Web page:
Just last week, Israeli, American, and Iranian officials confirmed what many suspected for months — the United States and Iran are conducting indirect talks seeking a new nuclear agreement. Last year, following 17 months of no results, negotiations between Iran and the United States were halted following Iran's brutal treatment of women and protestors domestically and its role in helping the Russian war effort in Ukraine.
The pause didn't last long. Soon after, the Biden administration resumed indirect talks with the Islamic Republic, seeking to avoid a much-touted Plan B even if the outcome was the complete opposite of what the administration had promised two years ago.
The American goal of these talks is to reach an informal agreement with the Iranians. This deal will require Iran to freeze its uranium enrichment at its current level of 60 percent, just a few weeks away from the weapon's grade 90 percent level. The Iranians must also cease attacking U.S. troops in Syria and abstain from transferring missiles, but not drones, to Russia. In exchange, the Iranians will receive sanctions relief, some of their assets will be unfrozen, and the United States will commit not to disrupt their oil trade. Washington has already shown goodwill by giving the green light to Iraq to send $2.6 billion in unpaid oil debt to Tehran.
The resumption of diplomacy between the administration and Iran was always on the agenda, yet resuming negotiations seeking to achieve much less is risking establishing a new minimum threshold for the Iranians. When the Biden administration resumed negotiations with Iran, it promised the American public and U.S. allies that it would seek a "longer and stronger" deal. Two dramatic years later, the administration is desperately going for a weaker and shorter deal that will leave Iran's nuclear program where it is while allowing the Ayatollahs to acquire billions of dollars.
Worse yet, the deal was negotiated in an unwritten honor system framework that will depend on the good word of the Iranian regime. This effort is yet another blunder of U.S. policy on Iran. The administration gave up on trying to reach a real agreement with Iran, yet also refused to commit to the security of its allies in the Middle East. Instead, Washington has opted to maintain the status quo and prolong the need for action. The proposed deal is so effete that the administration didn't even ask the Iranians to stop selling drones to Russia that are being used to commit war crimes in Ukraine.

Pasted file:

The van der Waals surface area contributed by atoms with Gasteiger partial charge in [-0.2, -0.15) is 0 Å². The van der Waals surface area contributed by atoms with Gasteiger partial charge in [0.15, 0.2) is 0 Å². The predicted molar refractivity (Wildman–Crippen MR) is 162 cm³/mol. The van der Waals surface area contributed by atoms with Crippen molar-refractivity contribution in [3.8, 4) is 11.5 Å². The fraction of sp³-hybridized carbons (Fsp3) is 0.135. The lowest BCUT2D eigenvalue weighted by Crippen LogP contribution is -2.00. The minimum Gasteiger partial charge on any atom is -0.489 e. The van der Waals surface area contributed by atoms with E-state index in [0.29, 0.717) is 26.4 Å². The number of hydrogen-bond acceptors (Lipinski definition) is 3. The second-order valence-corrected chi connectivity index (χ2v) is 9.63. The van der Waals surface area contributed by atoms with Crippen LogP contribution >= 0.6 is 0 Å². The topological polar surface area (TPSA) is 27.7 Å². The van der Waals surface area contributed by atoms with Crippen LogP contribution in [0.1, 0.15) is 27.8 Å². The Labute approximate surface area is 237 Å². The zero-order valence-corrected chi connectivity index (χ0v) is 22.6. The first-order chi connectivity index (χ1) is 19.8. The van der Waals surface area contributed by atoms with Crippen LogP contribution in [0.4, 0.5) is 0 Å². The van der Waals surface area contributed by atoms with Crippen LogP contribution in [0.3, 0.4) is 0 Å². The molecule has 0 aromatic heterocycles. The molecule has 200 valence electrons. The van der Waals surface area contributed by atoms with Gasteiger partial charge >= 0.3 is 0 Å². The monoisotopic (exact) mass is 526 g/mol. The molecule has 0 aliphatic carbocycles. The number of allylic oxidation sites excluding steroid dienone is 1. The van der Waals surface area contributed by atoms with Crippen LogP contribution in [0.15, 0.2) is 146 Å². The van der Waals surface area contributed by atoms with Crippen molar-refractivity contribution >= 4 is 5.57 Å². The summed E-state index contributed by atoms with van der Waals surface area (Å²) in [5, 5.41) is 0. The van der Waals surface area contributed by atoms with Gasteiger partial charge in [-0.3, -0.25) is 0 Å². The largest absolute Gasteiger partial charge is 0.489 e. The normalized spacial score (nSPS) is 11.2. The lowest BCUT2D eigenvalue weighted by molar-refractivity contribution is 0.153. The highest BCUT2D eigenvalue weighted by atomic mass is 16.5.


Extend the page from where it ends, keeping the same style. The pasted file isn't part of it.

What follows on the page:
Following the reports, House Foreign Affairs Chairman Michael McCaul sent a letter to President Biden, warning him that the recent informal talks with Iran call "into question your Administration's intent to follow the law and submit any agreement with Iran to Congress." Clearly, the very nature of an informal, unwritten agreement is that it could not be submitted to lawmakers or even be proven to exist.
Israeli Prime Minister Benjamin Netanyahu announced that Israel would not be bound by such an agreement with Iran. Israeli military officials announced that Israel reserves the right to attack Iran's nuclear infrastructure if they begin systematically enriching above the 60 percent level. None of these statements are likely to stop the Biden administration. And the Iranians will gleefully agree to buy more time to build new underground nuclear facilities unreachable by American bunker-buster bombs.
The benefits for Teheran are not just strategic. If the understanding is reached, the Iranians can boast that they were able to extract billions of dollars from the White House right after severe international condemnation against the Islamic Republic for aiding Russia in Ukraine, committing severe human rights violations against its own citizens, and attacking U.S. troops in Syria.
For the Iranians, this comes after Saudi Arabia, their largest regional competitor, pivoted from a hawkish anti-Iran stance to seeking de-escalation with the Islamic Republic. Earlier this month, the Iranian embassy reopened in Riyadh, and last weekend Saudi Foreign Minister Faisal bin Farhad al Saud landed in Tehran for the first time in seven years. These incremental gains enhance Tehran's reputation regionally and show that Iran is much less isolated than Israel and the United States sought to make it. Actually, today it is Israel facing isolation given the Saudi-Iranian détente, disagreements with the White House, and an intensification of anti-Israel sentiment internationally.
Regardless of the current geopolitical conditions, Iran should not be allowed to buy time and advance its nuclear program. The United States should not throw the Islamic Republic an economic lifeline to forestall the need for action in a milquetoast deal that would not do anything to resolve the issue at hand. Such an act of appeasement will only project weakness.
Hussein Aboubakr Mansour is a writing fellow at the Middle East Forum and director of the Program for Emerging Democratic Voices from the Middle East at the Endowment for Middle East Truth (EMET).